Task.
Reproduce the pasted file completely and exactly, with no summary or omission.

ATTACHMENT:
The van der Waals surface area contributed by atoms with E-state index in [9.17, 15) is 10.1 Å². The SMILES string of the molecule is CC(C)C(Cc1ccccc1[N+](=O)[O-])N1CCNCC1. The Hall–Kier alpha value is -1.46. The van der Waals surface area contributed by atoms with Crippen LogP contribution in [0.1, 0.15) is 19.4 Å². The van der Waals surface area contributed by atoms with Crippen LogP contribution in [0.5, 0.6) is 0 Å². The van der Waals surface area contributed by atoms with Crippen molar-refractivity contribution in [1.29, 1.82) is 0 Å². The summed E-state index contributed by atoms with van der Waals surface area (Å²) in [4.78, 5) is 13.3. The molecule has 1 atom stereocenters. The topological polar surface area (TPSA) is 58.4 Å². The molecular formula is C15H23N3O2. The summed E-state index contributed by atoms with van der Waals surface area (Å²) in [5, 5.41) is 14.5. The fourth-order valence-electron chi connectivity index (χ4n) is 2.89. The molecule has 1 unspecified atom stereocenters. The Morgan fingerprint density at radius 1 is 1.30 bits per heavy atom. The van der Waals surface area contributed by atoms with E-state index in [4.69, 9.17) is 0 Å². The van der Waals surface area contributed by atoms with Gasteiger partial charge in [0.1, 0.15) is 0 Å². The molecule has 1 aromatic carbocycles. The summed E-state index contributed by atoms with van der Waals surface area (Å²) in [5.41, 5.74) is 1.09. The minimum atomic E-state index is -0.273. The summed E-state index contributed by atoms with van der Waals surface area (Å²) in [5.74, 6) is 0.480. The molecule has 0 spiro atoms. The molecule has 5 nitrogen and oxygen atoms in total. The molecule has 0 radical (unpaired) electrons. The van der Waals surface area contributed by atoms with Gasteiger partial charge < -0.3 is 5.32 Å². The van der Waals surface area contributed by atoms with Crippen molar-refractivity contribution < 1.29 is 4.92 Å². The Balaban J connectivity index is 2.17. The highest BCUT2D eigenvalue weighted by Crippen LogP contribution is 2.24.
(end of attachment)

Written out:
The van der Waals surface area contributed by atoms with E-state index in [9.17, 15) is 10.1 Å². The SMILES string of the molecule is CC(C)C(Cc1ccccc1[N+](=O)[O-])N1CCNCC1. The Hall–Kier alpha value is -1.46. The van der Waals surface area contributed by atoms with Crippen LogP contribution in [0.1, 0.15) is 19.4 Å². The van der Waals surface area contributed by atoms with Crippen LogP contribution in [0.5, 0.6) is 0 Å². The van der Waals surface area contributed by atoms with Crippen molar-refractivity contribution in [1.29, 1.82) is 0 Å². The summed E-state index contributed by atoms with van der Waals surface area (Å²) in [4.78, 5) is 13.3. The molecule has 1 atom stereocenters. The topological polar surface area (TPSA) is 58.4 Å². The molecular formula is C15H23N3O2. The summed E-state index contributed by atoms with van der Waals surface area (Å²) in [5, 5.41) is 14.5. The fourth-order valence-electron chi connectivity index (χ4n) is 2.89. The molecule has 1 unspecified atom stereocenters. The Morgan fingerprint density at radius 1 is 1.30 bits per heavy atom. The van der Waals surface area contributed by atoms with E-state index in [4.69, 9.17) is 0 Å². The van der Waals surface area contributed by atoms with Gasteiger partial charge in [0.1, 0.15) is 0 Å². The molecule has 1 aromatic carbocycles. The summed E-state index contributed by atoms with van der Waals surface area (Å²) in [5.41, 5.74) is 1.09. The minimum atomic E-state index is -0.273. The summed E-state index contributed by atoms with van der Waals surface area (Å²) in [5.74, 6) is 0.480. The molecule has 0 spiro atoms. The molecule has 5 nitrogen and oxygen atoms in total. The molecule has 0 radical (unpaired) electrons. The van der Waals surface area contributed by atoms with Gasteiger partial charge < -0.3 is 5.32 Å². The van der Waals surface area contributed by atoms with Crippen molar-refractivity contribution < 1.29 is 4.92 Å². The Balaban J connectivity index is 2.17. The highest BCUT2D eigenvalue weighted by Crippen LogP contribution is 2.24.